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800 words

Venus and Lars

January 06, 2008|Dan Neil | Dan Neil can be reached at dan.neil@latimes.com.

Bianca was born in San Marcos, a prosperous, well-scrubbed bedroom community near San Diego. She was always very quiet, often spending hours--actually, 24 hours a day--staring out the window. Her hobbies included staring, posing seductively and falling over. She had dreams, I'm sure. What girl doesn't dream of her Prince Charming on a white horse who orders her off the Internet? But she could have scarcely imagined that one day she would star in a major motion picture, one of the art house hits of the season.

"Lars and the Real Girl"--about a neurotic introvert (Ryan Gosling) who falls in love with a silicone sex doll--isn't what you'd call a stretch for Bianca, but it's a huge leap for Abyss Creations, the company that manufactured her. Abyss' RealDolls, billed as the world's finest love dolls, are full-size, anatomically correct silicone mannequins/sexual surrogates--correct, though implausible, considering the dolls' enormous rubber chests (up to 32G). But you can't fault the workmanship. If the bachelor party blow-up sex doll with the "Oh, no!" expression is Budweiser, a RealDoll is 1961 Chateau Latour.

Of course, you have questions: $6,500; yes, fully functional; weird, cold and a bit clammy because of their silicone construction. After Abyss' team of fabricators achieves the dolls' sumptuous final form, they are powdered to make them soft and supple to the touch. As for being cold, "You can warm them up in a bathtub," says Matt Krivicke, the 36-year-old chief executive and creative director of Abyss.

When I meet Krivicke in the RealDolls showroom--a few of the dolls are flouncing around on couches, all glassy-eyed and parted lips--there is a poster of "Lars and the Real Girl" on the wall. "We love the movie," Krivicke says. "We took the whole factory out to see it." Still, he grants that "Lars" is a little unrealistic. The churchgoing character never attempts to have sex with Bianca--or whatever you call carnal knowledge of silicone--because, you see, they're not married yet.

Right about now, you might be having that falling-in-an-elevator feeling, and I sympathize. The world did seem like a better place before I knew guys were ordering silicone sex replicants off the Internet. But try to look at this through the lens of evolutionary biology. Beneath the onionskin of civilized behavior, human males are inheritors of a fierce imperative to copulate to ensure the continuance of their genes. In the modern world, this primal urge has grown inconvenient, dangerous and occasionally ridiculous, as in the case of a British man who was recently charged with having sex with a bicycle. And yet we cannot doubt the power of this urge, especially when we see the craziness that results from its frustration.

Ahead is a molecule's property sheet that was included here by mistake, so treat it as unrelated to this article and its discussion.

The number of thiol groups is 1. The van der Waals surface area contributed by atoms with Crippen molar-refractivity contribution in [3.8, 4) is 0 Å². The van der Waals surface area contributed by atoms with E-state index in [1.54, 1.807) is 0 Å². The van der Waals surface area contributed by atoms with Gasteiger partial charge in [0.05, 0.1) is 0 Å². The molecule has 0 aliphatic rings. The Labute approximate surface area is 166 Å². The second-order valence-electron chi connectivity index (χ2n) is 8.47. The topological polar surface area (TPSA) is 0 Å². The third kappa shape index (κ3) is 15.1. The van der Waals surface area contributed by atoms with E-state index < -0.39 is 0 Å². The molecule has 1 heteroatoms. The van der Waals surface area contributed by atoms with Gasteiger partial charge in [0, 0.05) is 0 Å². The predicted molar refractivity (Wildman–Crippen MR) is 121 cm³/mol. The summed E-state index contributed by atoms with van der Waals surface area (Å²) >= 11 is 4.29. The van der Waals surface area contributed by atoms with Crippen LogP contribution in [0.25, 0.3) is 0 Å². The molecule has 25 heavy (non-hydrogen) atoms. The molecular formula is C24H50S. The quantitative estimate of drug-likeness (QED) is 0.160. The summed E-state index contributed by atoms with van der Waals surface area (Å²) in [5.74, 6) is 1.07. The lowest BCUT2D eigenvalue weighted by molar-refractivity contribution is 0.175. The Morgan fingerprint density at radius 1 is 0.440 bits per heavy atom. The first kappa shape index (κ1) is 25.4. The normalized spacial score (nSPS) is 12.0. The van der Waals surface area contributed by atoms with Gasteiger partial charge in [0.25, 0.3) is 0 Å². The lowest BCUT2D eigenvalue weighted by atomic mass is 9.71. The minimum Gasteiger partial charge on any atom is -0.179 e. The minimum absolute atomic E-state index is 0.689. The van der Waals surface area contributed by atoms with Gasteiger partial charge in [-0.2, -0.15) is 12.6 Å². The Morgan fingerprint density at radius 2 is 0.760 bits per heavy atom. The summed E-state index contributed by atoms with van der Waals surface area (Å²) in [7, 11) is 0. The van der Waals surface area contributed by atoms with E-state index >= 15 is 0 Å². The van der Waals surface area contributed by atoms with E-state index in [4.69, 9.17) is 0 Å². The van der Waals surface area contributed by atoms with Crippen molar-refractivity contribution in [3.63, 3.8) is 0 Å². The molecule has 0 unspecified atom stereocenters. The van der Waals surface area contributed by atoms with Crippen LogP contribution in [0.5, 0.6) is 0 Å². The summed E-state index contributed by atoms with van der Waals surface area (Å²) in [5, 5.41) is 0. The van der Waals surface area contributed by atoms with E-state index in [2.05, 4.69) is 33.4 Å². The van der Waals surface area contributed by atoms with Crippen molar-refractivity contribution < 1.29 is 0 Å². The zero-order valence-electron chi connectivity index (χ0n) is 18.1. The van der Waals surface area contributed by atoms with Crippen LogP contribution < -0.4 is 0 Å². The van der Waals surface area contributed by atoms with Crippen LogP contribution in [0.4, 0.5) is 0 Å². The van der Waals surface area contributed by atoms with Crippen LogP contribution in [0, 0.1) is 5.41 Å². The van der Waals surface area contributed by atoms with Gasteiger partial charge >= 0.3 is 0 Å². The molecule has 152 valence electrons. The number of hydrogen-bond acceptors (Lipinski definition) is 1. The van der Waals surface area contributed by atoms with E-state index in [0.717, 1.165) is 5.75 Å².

Which is why I believe we should be bombing the sex-starved young zealots of the Taliban with RealDolls. In five years, Waziristan would be the new Aspen.

In Abyss' workshops, the staff is busy with orders for Christmas, trimming the silicone fringe off ersatz flesh and painting slutty faces. Headless splayed silicone bodies hang from chains, something like the Spanish Inquisition if it were staged by Larry Flynt. It is a fascinating process. The dolls begin as a stainless steel and PVC armature, which is situated in a full-size body mold. Flesh-toned silicone is poured into the molds and left to cure over the weekend. On Monday mornings, the naughty Venuses emerge from their shells.

If you suspect that anyone who might buy a RealDoll is a scary, lonely loser with an attachment disorder the size of Nebraska, you might have seen "Guys and Dolls," a British documentary profiling some of Abyss' clients. Among them, the notorious Davecat, a fey man-child living with his doll, Sheshawn, in his parents' house.

"I think the thing my father finds difficult about my relationship with Sheshawn," says this real-life Lars, "is the fact that she's not alive, you know, she's not a human being." No, really, you think?

"We didn't think that was the fairest representation of our clients," says Krivicke, who claims the piece was edited for maximum creepiness. Most of the company's clients are normal, healthy men who like to have sex with inanimate objects. Still, some are lonely, shy, sexually ineligible men whose dolls relieve a life of agonizing loneliness. Some are disfigured, some are emotional cripples. Krivicke's assistant, Bronwen Keller, suspects a few are ex-military so shattered by their experiences that they just want some nonjudgmental female companionship. "Every week I get a call asking if we give a military discount," Keller says.

If that isn't about the saddest thing I've ever heard. *

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